The Tether Theory and the Concrete, Subtle and Causal tiers

Epistemic sta­tus: A bunch of med­i­ta­tion and med­i­ta­tion the­ory. A pre­vi­ously un­doc­u­mented the­ory of this cor­ner of con­scious­ness.

Origi­nal post on my blog bearlamp

The book The Science of Pranayama offers that the thought stream is teth­ered to the breath via the prana, “Just as the bird that is tied to a post by a string”. Med­i­ta­tion the­ory of­ten uses an­i­mal analo­gies like the Ox Herder pic­tures. Point­ing out the great way de­scribes, “It re­quires some effort to tie up a wild camel, and it takes some skill to un­tie the camel and have it stay”. Other wild an­i­mals are also com­mon to de­scribe the un­tamed mind.

I put a lot of thought into this con­cept and ap­ply­ing it fur­ther than it was origi­nally sug­gested. I med­i­tated while try­ing to ob­serve for my­self what was go­ing on and why. There’s some­thing sub­tle about the way a deep breath out will in­ter­act with the thought stream. Feels like a sigh of let­ting go. I watch “emo­tional con­tent” con­ver­sa­tions and when I feel the need to take a deep breath, I no­tice when I don’t and when I should.

The Tiers of sub­jec­tive experience

(Side note: Con­crete is some­times called “gross” and causal is some­times called “very sub­tle” in differ­entmaps)

Con­crete: This is the phys­i­cal, phys­iolog­i­cal. The beat­ing heart, the breath.

A con­crete tier in­jury looks like a bro­ken leg. Or a scratch wound. It takes time to heal. Feel­ing hun­gry is not on the con­crete level, we don’t die from feel­ing hun­gry (we die from star­va­tion). Feel­ing cold usu­ally starts on the sub­tle level but there is a life threat­en­ing feel­ing of cold.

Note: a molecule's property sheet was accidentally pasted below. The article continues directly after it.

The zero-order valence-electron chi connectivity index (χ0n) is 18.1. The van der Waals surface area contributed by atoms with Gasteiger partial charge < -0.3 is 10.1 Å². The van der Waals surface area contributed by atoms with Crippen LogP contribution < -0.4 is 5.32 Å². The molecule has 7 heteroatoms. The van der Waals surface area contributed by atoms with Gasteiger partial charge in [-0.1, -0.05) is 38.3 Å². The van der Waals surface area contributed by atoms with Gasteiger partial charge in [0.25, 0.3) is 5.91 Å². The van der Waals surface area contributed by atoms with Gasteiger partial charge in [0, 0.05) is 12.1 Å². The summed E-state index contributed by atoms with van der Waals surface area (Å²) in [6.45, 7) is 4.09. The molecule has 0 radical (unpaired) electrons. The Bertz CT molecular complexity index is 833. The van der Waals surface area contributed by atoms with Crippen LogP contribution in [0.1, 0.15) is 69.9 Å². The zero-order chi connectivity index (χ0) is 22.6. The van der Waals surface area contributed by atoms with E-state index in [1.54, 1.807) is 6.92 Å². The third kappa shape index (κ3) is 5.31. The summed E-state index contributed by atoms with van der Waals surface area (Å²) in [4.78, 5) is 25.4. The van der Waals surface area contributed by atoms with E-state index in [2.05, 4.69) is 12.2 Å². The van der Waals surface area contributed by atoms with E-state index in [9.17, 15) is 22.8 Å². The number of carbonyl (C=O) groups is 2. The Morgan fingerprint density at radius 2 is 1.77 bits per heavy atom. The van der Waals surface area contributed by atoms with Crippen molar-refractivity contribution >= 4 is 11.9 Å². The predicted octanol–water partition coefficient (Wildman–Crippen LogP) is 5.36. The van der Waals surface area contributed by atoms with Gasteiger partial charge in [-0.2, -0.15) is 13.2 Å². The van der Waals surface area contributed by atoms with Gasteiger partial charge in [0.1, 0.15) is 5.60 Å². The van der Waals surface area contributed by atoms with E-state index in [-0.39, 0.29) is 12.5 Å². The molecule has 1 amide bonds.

There is a bridge be­tween Con­crete and sub­tle tiers through ex­pe­riences like “goose­bumps” where they reg­ister as a phys­i­cal state and as a sub­tle feel­ing, or some mix of the two.

Sub­tle: This is an aptly named tier be­cause—it’s sub­tle. An ex­pe­rience of the emo­tional sub­jec­tive hap­pens here. I feel happy, I feel guilty. A few “weird” feel­ings and hunches like “gut in­stinct” that seem guid­ing but with­out be­ing as easy to de­scribe as the con­crete tier.

A sub­tle in­jury is a panic at­tack or be­ing dis­traught. It is pos­si­ble to be in an ex­tended state of in­jury to this level but it’s not pos­si­ble to “break a happy” or break a mis­er­able in a way that it be­comes per­ma­nently in­jured and re­quires time to heal like a bro­ken bone or a scratch. It is pos­si­ble to set up a happy so that it leads straight to fear, i.e. “I’m not al­lowed to be happy be­cause that’s when bad things hap­pen”. In this sense, “Happy” and “Fear” are not bro­ken them­selves but they are routed through each other.

Causal: On this level are im­per­sonal ide­olog­i­cal drives. This level is where mean­ing and pur­pose reg­isters. When some­one feels like “mak­ing a differ­ence in the world” or “be­ing part of some­thing greater”, these reg­ister on the causal level, not quite a feel­ing but some­times a drive. The causal level is oc­ca­sion­ally de­scribed as a void or var­i­ous spirit-y phe­nom­ena.